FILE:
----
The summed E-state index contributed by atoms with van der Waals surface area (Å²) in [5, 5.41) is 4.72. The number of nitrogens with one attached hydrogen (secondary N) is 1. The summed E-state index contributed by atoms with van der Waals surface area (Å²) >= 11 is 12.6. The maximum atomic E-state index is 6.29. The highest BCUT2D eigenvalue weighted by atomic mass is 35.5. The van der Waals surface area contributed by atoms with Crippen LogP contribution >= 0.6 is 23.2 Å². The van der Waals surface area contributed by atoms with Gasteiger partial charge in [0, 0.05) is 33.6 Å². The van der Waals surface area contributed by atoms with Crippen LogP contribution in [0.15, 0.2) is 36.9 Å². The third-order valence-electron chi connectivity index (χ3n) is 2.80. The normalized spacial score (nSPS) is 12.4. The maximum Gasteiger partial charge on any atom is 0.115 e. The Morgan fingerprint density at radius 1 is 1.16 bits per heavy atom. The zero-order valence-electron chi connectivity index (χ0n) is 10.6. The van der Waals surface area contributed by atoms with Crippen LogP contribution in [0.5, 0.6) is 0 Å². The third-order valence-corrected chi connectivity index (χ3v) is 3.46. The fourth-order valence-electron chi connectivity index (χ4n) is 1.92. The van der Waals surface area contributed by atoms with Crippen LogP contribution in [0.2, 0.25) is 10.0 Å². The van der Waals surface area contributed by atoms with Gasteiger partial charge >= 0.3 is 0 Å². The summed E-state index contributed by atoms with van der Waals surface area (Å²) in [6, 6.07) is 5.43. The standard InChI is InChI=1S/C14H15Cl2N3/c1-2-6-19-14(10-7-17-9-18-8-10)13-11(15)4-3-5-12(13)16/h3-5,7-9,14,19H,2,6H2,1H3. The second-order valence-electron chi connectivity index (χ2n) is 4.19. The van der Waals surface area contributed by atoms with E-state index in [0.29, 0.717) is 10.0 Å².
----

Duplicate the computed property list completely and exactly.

The summed E-state index contributed by atoms with van der Waals surface area (Å²) in [5, 5.41) is 4.72. The number of nitrogens with one attached hydrogen (secondary N) is 1. The summed E-state index contributed by atoms with van der Waals surface area (Å²) >= 11 is 12.6. The maximum atomic E-state index is 6.29. The highest BCUT2D eigenvalue weighted by atomic mass is 35.5. The van der Waals surface area contributed by atoms with Crippen LogP contribution >= 0.6 is 23.2 Å². The van der Waals surface area contributed by atoms with Gasteiger partial charge in [0, 0.05) is 33.6 Å². The van der Waals surface area contributed by atoms with Crippen LogP contribution in [0.15, 0.2) is 36.9 Å². The third-order valence-electron chi connectivity index (χ3n) is 2.80. The normalized spacial score (nSPS) is 12.4. The maximum Gasteiger partial charge on any atom is 0.115 e. The Morgan fingerprint density at radius 1 is 1.16 bits per heavy atom. The zero-order valence-electron chi connectivity index (χ0n) is 10.6. The van der Waals surface area contributed by atoms with Crippen LogP contribution in [0.5, 0.6) is 0 Å². The third-order valence-corrected chi connectivity index (χ3v) is 3.46. The fourth-order valence-electron chi connectivity index (χ4n) is 1.92. The van der Waals surface area contributed by atoms with Crippen LogP contribution in [0.2, 0.25) is 10.0 Å². The van der Waals surface area contributed by atoms with Gasteiger partial charge >= 0.3 is 0 Å². The summed E-state index contributed by atoms with van der Waals surface area (Å²) in [6, 6.07) is 5.43. The standard InChI is InChI=1S/C14H15Cl2N3/c1-2-6-19-14(10-7-17-9-18-8-10)13-11(15)4-3-5-12(13)16/h3-5,7-9,14,19H,2,6H2,1H3. The second-order valence-electron chi connectivity index (χ2n) is 4.19. The van der Waals surface area contributed by atoms with E-state index in [0.29, 0.717) is 10.0 Å².